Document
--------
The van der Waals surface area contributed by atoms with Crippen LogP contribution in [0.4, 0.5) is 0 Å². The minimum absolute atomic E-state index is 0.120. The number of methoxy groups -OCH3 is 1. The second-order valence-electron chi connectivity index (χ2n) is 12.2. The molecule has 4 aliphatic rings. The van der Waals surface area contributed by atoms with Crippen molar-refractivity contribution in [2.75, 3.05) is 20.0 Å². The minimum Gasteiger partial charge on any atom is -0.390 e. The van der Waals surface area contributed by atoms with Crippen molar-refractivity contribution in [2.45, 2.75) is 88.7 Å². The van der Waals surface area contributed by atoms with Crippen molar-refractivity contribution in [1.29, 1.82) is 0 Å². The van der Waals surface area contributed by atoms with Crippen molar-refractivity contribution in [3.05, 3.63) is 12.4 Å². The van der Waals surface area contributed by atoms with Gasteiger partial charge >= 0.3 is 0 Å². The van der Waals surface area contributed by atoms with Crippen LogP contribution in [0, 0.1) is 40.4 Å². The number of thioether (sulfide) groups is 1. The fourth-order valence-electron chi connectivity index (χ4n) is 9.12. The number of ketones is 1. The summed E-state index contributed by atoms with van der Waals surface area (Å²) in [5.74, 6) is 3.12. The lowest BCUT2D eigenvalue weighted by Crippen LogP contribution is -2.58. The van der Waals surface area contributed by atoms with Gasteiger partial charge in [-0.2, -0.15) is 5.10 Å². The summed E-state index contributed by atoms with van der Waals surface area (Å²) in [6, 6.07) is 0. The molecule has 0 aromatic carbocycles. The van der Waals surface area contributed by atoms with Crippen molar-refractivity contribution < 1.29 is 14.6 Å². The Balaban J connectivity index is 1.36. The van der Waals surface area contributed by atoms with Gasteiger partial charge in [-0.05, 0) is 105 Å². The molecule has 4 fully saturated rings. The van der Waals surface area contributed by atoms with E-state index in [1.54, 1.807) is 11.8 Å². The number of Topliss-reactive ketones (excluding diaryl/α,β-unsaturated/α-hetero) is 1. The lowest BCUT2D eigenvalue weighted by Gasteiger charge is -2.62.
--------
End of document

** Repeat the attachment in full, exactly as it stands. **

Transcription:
The van der Waals surface area contributed by atoms with Crippen LogP contribution in [0.4, 0.5) is 0 Å². The minimum absolute atomic E-state index is 0.120. The number of methoxy groups -OCH3 is 1. The second-order valence-electron chi connectivity index (χ2n) is 12.2. The molecule has 4 aliphatic rings. The van der Waals surface area contributed by atoms with Crippen molar-refractivity contribution in [2.75, 3.05) is 20.0 Å². The minimum Gasteiger partial charge on any atom is -0.390 e. The van der Waals surface area contributed by atoms with Crippen molar-refractivity contribution in [2.45, 2.75) is 88.7 Å². The van der Waals surface area contributed by atoms with Crippen molar-refractivity contribution in [1.29, 1.82) is 0 Å². The van der Waals surface area contributed by atoms with Crippen molar-refractivity contribution in [3.05, 3.63) is 12.4 Å². The van der Waals surface area contributed by atoms with Gasteiger partial charge >= 0.3 is 0 Å². The van der Waals surface area contributed by atoms with Crippen LogP contribution in [0, 0.1) is 40.4 Å². The number of thioether (sulfide) groups is 1. The fourth-order valence-electron chi connectivity index (χ4n) is 9.12. The number of ketones is 1. The summed E-state index contributed by atoms with van der Waals surface area (Å²) in [5.74, 6) is 3.12. The lowest BCUT2D eigenvalue weighted by Crippen LogP contribution is -2.58. The van der Waals surface area contributed by atoms with Gasteiger partial charge in [-0.2, -0.15) is 5.10 Å². The summed E-state index contributed by atoms with van der Waals surface area (Å²) in [6, 6.07) is 0. The molecule has 0 aromatic carbocycles. The van der Waals surface area contributed by atoms with Crippen molar-refractivity contribution < 1.29 is 14.6 Å². The Balaban J connectivity index is 1.36. The van der Waals surface area contributed by atoms with Gasteiger partial charge in [-0.05, 0) is 105 Å². The molecule has 4 fully saturated rings. The van der Waals surface area contributed by atoms with E-state index in [1.54, 1.807) is 11.8 Å². The number of Topliss-reactive ketones (excluding diaryl/α,β-unsaturated/α-hetero) is 1. The lowest BCUT2D eigenvalue weighted by Gasteiger charge is -2.62.